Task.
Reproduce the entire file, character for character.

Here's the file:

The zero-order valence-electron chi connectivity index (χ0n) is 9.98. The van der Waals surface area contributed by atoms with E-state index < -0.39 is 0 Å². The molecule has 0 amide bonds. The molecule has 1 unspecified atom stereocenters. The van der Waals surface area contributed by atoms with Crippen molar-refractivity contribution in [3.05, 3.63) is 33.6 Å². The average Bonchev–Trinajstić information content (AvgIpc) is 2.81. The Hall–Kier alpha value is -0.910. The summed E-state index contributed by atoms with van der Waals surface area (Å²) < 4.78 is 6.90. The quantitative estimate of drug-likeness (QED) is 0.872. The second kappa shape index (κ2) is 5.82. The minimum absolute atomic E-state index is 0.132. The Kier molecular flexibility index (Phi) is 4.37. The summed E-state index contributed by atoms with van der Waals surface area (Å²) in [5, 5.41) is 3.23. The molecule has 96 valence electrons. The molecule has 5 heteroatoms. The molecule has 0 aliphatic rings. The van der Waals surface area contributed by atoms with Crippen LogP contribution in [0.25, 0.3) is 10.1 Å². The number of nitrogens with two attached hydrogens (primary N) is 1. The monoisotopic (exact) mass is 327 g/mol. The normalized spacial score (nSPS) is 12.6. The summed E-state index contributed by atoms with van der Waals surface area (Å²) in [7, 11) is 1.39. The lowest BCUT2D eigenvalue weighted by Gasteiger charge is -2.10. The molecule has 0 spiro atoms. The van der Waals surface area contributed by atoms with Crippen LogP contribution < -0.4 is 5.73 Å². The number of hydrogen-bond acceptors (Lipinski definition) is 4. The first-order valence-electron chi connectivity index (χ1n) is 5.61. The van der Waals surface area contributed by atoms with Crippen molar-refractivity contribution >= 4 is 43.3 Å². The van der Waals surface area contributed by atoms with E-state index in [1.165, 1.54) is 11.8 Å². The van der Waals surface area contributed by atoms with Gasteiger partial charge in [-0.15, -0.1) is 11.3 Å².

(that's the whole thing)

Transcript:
The zero-order valence-electron chi connectivity index (χ0n) is 9.98. The van der Waals surface area contributed by atoms with E-state index < -0.39 is 0 Å². The molecule has 0 amide bonds. The molecule has 1 unspecified atom stereocenters. The van der Waals surface area contributed by atoms with Crippen molar-refractivity contribution in [3.05, 3.63) is 33.6 Å². The average Bonchev–Trinajstić information content (AvgIpc) is 2.81. The Hall–Kier alpha value is -0.910. The summed E-state index contributed by atoms with van der Waals surface area (Å²) < 4.78 is 6.90. The quantitative estimate of drug-likeness (QED) is 0.872. The second kappa shape index (κ2) is 5.82. The minimum absolute atomic E-state index is 0.132. The Kier molecular flexibility index (Phi) is 4.37. The summed E-state index contributed by atoms with van der Waals surface area (Å²) in [5, 5.41) is 3.23. The molecule has 96 valence electrons. The molecule has 5 heteroatoms. The molecule has 0 aliphatic rings. The van der Waals surface area contributed by atoms with Crippen LogP contribution in [0.25, 0.3) is 10.1 Å². The number of nitrogens with two attached hydrogens (primary N) is 1. The monoisotopic (exact) mass is 327 g/mol. The normalized spacial score (nSPS) is 12.6. The summed E-state index contributed by atoms with van der Waals surface area (Å²) in [7, 11) is 1.39. The lowest BCUT2D eigenvalue weighted by Gasteiger charge is -2.10. The molecule has 0 spiro atoms. The van der Waals surface area contributed by atoms with Crippen LogP contribution < -0.4 is 5.73 Å². The number of hydrogen-bond acceptors (Lipinski definition) is 4. The first-order valence-electron chi connectivity index (χ1n) is 5.61. The van der Waals surface area contributed by atoms with Crippen molar-refractivity contribution >= 4 is 43.3 Å². The van der Waals surface area contributed by atoms with E-state index in [1.165, 1.54) is 11.8 Å². The van der Waals surface area contributed by atoms with Gasteiger partial charge in [-0.15, -0.1) is 11.3 Å².